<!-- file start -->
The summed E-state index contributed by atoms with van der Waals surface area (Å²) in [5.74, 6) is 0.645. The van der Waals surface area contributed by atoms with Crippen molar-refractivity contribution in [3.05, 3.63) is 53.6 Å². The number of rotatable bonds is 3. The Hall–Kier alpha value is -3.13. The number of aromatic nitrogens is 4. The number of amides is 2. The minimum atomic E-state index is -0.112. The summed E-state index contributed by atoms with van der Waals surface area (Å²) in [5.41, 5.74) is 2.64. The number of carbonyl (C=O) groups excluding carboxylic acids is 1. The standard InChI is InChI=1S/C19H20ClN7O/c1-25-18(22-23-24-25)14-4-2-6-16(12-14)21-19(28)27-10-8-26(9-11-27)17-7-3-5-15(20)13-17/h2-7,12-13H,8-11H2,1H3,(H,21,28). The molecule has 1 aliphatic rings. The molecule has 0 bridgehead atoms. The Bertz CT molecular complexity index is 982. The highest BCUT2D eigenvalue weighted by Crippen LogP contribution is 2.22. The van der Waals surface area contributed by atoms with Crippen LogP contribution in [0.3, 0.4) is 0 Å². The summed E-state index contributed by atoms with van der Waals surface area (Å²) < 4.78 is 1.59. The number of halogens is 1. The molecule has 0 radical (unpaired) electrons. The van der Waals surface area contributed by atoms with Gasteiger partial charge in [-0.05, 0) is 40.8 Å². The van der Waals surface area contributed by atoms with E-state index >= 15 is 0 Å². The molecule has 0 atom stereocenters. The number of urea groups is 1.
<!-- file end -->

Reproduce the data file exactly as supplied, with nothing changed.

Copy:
The summed E-state index contributed by atoms with van der Waals surface area (Å²) in [5.74, 6) is 0.645. The van der Waals surface area contributed by atoms with Crippen molar-refractivity contribution in [3.05, 3.63) is 53.6 Å². The number of rotatable bonds is 3. The Hall–Kier alpha value is -3.13. The number of aromatic nitrogens is 4. The number of amides is 2. The minimum atomic E-state index is -0.112. The summed E-state index contributed by atoms with van der Waals surface area (Å²) in [5.41, 5.74) is 2.64. The number of carbonyl (C=O) groups excluding carboxylic acids is 1. The standard InChI is InChI=1S/C19H20ClN7O/c1-25-18(22-23-24-25)14-4-2-6-16(12-14)21-19(28)27-10-8-26(9-11-27)17-7-3-5-15(20)13-17/h2-7,12-13H,8-11H2,1H3,(H,21,28). The molecule has 1 aliphatic rings. The molecule has 0 bridgehead atoms. The Bertz CT molecular complexity index is 982. The highest BCUT2D eigenvalue weighted by Crippen LogP contribution is 2.22. The van der Waals surface area contributed by atoms with Crippen LogP contribution in [0.3, 0.4) is 0 Å². The summed E-state index contributed by atoms with van der Waals surface area (Å²) < 4.78 is 1.59. The number of halogens is 1. The molecule has 0 radical (unpaired) electrons. The van der Waals surface area contributed by atoms with Gasteiger partial charge in [-0.05, 0) is 40.8 Å². The van der Waals surface area contributed by atoms with E-state index >= 15 is 0 Å². The molecule has 0 atom stereocenters. The number of urea groups is 1.